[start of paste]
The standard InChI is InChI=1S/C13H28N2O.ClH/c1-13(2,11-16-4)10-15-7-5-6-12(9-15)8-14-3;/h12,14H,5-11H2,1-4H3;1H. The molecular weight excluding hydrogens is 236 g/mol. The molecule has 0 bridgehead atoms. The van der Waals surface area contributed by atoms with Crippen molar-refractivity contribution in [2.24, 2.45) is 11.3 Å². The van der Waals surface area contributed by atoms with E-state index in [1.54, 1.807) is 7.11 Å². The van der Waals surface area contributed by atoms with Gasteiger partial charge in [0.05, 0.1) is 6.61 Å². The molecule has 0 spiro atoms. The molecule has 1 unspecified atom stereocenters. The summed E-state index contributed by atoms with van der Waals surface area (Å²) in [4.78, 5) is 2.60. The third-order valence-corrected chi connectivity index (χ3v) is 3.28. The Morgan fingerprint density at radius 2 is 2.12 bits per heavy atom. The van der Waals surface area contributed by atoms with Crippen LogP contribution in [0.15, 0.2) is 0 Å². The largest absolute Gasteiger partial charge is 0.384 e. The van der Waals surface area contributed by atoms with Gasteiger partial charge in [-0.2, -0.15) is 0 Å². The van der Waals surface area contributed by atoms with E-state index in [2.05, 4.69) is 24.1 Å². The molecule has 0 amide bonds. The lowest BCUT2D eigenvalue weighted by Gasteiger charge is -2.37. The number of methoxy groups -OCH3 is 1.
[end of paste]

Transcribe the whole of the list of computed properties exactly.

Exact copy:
The standard InChI is InChI=1S/C13H28N2O.ClH/c1-13(2,11-16-4)10-15-7-5-6-12(9-15)8-14-3;/h12,14H,5-11H2,1-4H3;1H. The molecular weight excluding hydrogens is 236 g/mol. The molecule has 0 bridgehead atoms. The van der Waals surface area contributed by atoms with Crippen molar-refractivity contribution in [2.24, 2.45) is 11.3 Å². The van der Waals surface area contributed by atoms with E-state index in [1.54, 1.807) is 7.11 Å². The van der Waals surface area contributed by atoms with Gasteiger partial charge in [0.05, 0.1) is 6.61 Å². The molecule has 0 spiro atoms. The molecule has 1 unspecified atom stereocenters. The summed E-state index contributed by atoms with van der Waals surface area (Å²) in [4.78, 5) is 2.60. The third-order valence-corrected chi connectivity index (χ3v) is 3.28. The Morgan fingerprint density at radius 2 is 2.12 bits per heavy atom. The van der Waals surface area contributed by atoms with Crippen LogP contribution in [0.15, 0.2) is 0 Å². The largest absolute Gasteiger partial charge is 0.384 e. The van der Waals surface area contributed by atoms with Gasteiger partial charge in [-0.2, -0.15) is 0 Å². The van der Waals surface area contributed by atoms with E-state index in [2.05, 4.69) is 24.1 Å². The molecule has 0 amide bonds. The lowest BCUT2D eigenvalue weighted by Gasteiger charge is -2.37. The number of methoxy groups -OCH3 is 1.